Local governments have directed their attention toward nonprofit organizations that generate a substantial amount of earned income. “Government sees PILOT programs as a way to tax income instead of properties,” Evelyn Brody asserted at the forum convened by the Johnson Institute. “That’s why the hospitals and universities are attractive and not churches.?.?.?. This is really an extralegal self-help policy.”

Local governments and nonprofits hope that state government will take responsibility for relieving the local government’s fiscal squeeze. Because states grant taxing authority to their localities and also exemptions to nonprofits, they must be part of the solution. This can be done by compensating local governments for lost revenue or by authorizing new sources of revenue for local jurisdictions. As the forum noted, antiquated state revenue structures need to be revised for the new economic environment. Like many other cities that are home to large nonprofit institutions, the city of Pittsburgh offers many benefits to the surrounding region. Yet it must fund these assets largely on its own with an antiquated property tax. Commuters from surrounding suburban towns who work in Pittsburgh, for example, pay only $52 per year to work in the city. A small portion of the region’s sales tax supports some of the city’s nonprofit assets. But more regional support must be given to nonprofit assets that have a regional impact.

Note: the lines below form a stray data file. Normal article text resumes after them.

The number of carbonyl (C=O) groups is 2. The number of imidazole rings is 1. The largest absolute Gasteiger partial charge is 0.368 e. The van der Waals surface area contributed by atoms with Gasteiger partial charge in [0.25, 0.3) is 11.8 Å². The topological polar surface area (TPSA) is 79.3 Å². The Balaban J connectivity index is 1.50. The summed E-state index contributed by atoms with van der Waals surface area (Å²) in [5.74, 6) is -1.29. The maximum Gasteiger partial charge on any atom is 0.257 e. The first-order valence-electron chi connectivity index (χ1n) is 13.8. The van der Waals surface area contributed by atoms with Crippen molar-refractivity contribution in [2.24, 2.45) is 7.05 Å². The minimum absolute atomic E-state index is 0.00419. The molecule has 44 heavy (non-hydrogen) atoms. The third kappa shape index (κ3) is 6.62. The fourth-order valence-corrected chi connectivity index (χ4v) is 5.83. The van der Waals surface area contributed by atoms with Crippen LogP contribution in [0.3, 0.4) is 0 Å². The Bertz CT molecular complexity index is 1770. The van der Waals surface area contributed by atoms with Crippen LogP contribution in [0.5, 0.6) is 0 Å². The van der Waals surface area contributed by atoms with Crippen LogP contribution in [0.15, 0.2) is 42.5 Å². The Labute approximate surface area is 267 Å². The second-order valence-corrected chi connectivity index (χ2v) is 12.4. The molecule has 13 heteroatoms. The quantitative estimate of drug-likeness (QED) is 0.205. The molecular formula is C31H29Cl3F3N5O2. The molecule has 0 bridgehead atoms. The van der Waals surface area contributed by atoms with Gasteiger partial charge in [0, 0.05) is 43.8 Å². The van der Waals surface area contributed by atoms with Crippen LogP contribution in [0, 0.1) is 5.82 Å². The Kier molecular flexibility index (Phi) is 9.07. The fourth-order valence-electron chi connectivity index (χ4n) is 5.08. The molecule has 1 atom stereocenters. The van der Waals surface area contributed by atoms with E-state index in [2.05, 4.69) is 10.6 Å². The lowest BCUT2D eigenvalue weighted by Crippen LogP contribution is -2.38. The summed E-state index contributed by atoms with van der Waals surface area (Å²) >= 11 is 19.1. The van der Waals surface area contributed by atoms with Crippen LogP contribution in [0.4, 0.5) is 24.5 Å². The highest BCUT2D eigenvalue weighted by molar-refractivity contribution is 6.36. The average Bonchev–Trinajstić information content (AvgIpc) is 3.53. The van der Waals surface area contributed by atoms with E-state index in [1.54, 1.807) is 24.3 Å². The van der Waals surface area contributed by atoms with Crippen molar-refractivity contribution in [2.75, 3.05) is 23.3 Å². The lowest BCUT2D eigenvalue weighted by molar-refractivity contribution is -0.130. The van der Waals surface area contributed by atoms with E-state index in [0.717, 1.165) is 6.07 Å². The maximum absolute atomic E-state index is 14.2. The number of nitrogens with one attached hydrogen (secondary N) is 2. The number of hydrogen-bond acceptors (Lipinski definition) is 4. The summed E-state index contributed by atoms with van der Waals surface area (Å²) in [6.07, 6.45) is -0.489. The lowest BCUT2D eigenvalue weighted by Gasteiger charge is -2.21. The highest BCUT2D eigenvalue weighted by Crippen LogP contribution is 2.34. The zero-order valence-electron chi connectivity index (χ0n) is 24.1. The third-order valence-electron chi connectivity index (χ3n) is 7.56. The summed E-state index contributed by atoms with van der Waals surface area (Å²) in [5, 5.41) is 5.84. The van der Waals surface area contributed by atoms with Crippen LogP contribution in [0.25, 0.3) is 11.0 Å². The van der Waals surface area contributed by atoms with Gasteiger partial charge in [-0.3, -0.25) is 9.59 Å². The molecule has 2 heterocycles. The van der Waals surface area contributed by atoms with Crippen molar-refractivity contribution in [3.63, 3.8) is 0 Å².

Nonprofits, local taxing jurisdictions, and the state government all have a responsibility to resolve this issue, and the resolution hinges on a structured and civil dialogue involving key leaders from all sides.

Copyright 2009. All rights reserved by the Nonprofit Information Networking Association, Boston, MA. Volume 16, Issue 4. Subscribe | buy issue | reprints.